Short Cuts


Comedy / Drama

Rotten Tomatoes Critics - Certified Fresh 95%
Rotten Tomatoes Audience - Upright 88%
IMDb Rating 7.7 10 41827

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Uploaded By: FREEMAN
May 18, 2019 at 12:48 AM



Robert Downey Jr. as Bill Bush
Julianne Moore as Marian Wyman
Jennifer Jason Leigh as Lois Kaiser
Madeleine Stowe as Sherri Shepard
720p.BLU 1080p.BLU
1.54 GB
English 2.0
23.976 fps
3 hr 8 min
P/S 3 / 12
2.99 GB
English 2.0
23.976 fps
3 hr 8 min
P/S 8 / 23

Movie Reviews

Reviewed by WriterDave 10 / 10

"I Hate LA...all they do here is snort coke and talk."

The many residents of Robert Altman's "Short Cuts" do so much more than that: they lie, cheat, steal, kill, ache, long, burn-out, shine bright, fade in the background, sing, dance, drink, make love, screw, shout, scream, fight, and purge their souls-though few ever really listen or watch closely. "Short Cuts" is arguably Altman's finest film (with nods to "MASH," "Nashville," "The Player," and "Gosford Park"). It's also probably the best of the sub-genre of intertwining vignette films, the overlapping mosaics that Altman trail-blazed. It's odd, because had I seen "Short Cuts" before I viewed P.T. Anderson's "Magnolia" (which I loved upon first view but not so much the second time around), I would've realized that film was an eerie knockoff of this Altman classic--right down to the casting of Julianne Moore and Jack Lemmon. "Magnolia" is full of nervousness, operatic melodrama, and ham-fisted symbolism, whereas "Short Cuts" is full of smooth transitions, hyper-realism, and keen insights into human behavior. I'll take the earthquake at the end of "Short Cuts" over the raining frogs of "Magnolia" any day. Altman's film runs well over three hours and features nearly twenty main characters. As such, it's one of those movies where everyone will have their personal favorite bits and characters. I found Lori Singer's cello playing daughter of a booze-hound jazz singer, Anne Archer's empathy riddled clown, and Frances McDormand's young son who insists on telling everyone about how he feels about his toys (which are showered on him in the absence of real love) though no one ever pays him any direct attention, to be the most compelling. There's also some great bits involving a dog and Tim Robbin's adulterous cop, and a hilariously disturbing mix up at a photo hut involving Lilly Taylor and a fisherman. With Mr. Altman now passed, one wonders, will anyone ever be able to make a film like this again? Surely not. "Short Cuts" is nothing short of a masterpiece and a testament to Altman's unique brand of film-making and humanistic view of the misanthropic world he inhabited.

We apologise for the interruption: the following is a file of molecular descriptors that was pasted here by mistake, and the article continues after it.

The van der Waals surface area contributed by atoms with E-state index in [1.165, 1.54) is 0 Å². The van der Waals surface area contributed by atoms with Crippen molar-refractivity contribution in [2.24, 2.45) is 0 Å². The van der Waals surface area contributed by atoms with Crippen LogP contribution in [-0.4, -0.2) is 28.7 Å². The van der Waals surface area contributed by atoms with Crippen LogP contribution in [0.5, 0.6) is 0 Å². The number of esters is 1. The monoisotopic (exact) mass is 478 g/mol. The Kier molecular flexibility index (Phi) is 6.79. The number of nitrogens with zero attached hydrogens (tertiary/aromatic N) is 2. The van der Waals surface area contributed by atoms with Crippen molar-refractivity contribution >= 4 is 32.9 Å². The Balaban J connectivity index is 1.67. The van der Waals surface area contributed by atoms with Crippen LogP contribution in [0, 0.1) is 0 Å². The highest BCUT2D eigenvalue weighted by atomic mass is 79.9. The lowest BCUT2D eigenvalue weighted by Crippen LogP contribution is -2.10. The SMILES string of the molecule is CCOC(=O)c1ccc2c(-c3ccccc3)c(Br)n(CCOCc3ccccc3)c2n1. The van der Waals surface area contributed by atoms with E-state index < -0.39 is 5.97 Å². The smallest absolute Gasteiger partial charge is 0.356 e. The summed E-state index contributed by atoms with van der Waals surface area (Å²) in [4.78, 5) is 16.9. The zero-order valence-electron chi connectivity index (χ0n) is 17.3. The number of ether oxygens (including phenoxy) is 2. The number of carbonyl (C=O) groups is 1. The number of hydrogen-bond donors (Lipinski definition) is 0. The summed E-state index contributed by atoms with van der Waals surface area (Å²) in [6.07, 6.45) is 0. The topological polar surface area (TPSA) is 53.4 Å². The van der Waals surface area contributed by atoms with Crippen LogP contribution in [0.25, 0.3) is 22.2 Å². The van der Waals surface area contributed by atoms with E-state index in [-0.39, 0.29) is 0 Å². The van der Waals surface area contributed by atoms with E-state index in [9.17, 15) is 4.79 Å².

Reviewed by FilmOtaku 8 / 10

A different kind of L.A. Story

Robert Altman has never shied away from casting every actor known to mankind in his films, and this is certainly true with his 1993 film "Short Cuts", a film set in Los Angeles over the course of a couple of days. In terms of primary actors, ones that had a substantial enough part to merit a supporting tag, I count at least 22; but more impressive than the sheer number of the cast is the fact that the film does not suffer from character overload, nor do their intertwining stories (and they are all separated by no more than one or two degrees).

I started this review by going through each character and the story each brings to the table, but after about three paragraphs worth of explanation, it is clear that it is not only a bad idea, but probably counterproductive to the review itself. "Short Cuts" is simply about human relationships, all of which seem to be completely unhealthy. The beauty of Altman's script and direction is that this isn't imminently apparent in all cases. Something as subtle as a sigh and a minor roll of the eyes speaks volumes in a film this well done. The acting in the film is, to be expected, great in most cases. Andie MacDowell, though not quite as insipid as usual, is still pretty bad, but gems like Lyle Lovett, Peter Gallagher, Tom Waits (who I am really biased toward) and a fairly fresh and new Julianne Moore more than make up for any minor acting mishaps.

There are not many films that are so involved that I simply throw up my hands at the prospect of doing my standard summary review for them, but "Short Cuts" is one of them. The script is compelling enough to easily sit through all 187 minutes of the film, the ending doesn't disappoint, and the film contains a cool jazz score. If you're a fan of ensemble films, this should be on your list. If you're an Altman fan, this should be on your short list because I consider it to be one of his best. 8/10 --Shelly

Reviewed by nonexistent 10 / 10

One of my all time favorite films.

Well, I've watched this film about seven times now, and I feel quite certain that I can add it to the list of my favorite films alongside Dr. Strangelove and The Red, White and Blue Trilogy.

The casting is flawless, with fantastic performances by Jennifer Jason Leigh, Julianne Moore, Peter Gallagher, Frances McDormand, Robert Downey, Jr. and many (I mean *many*) more. The camera floats around the world of these characters with perfection, tapping each on the shoulder and providing precious and oh-so-interesting insight into their happiness (or lack thereof, for the most part), sadness and their emotions.

See this film. You will not regret it. I have my fingers crossed for a special edition DVD of Short Cuts.

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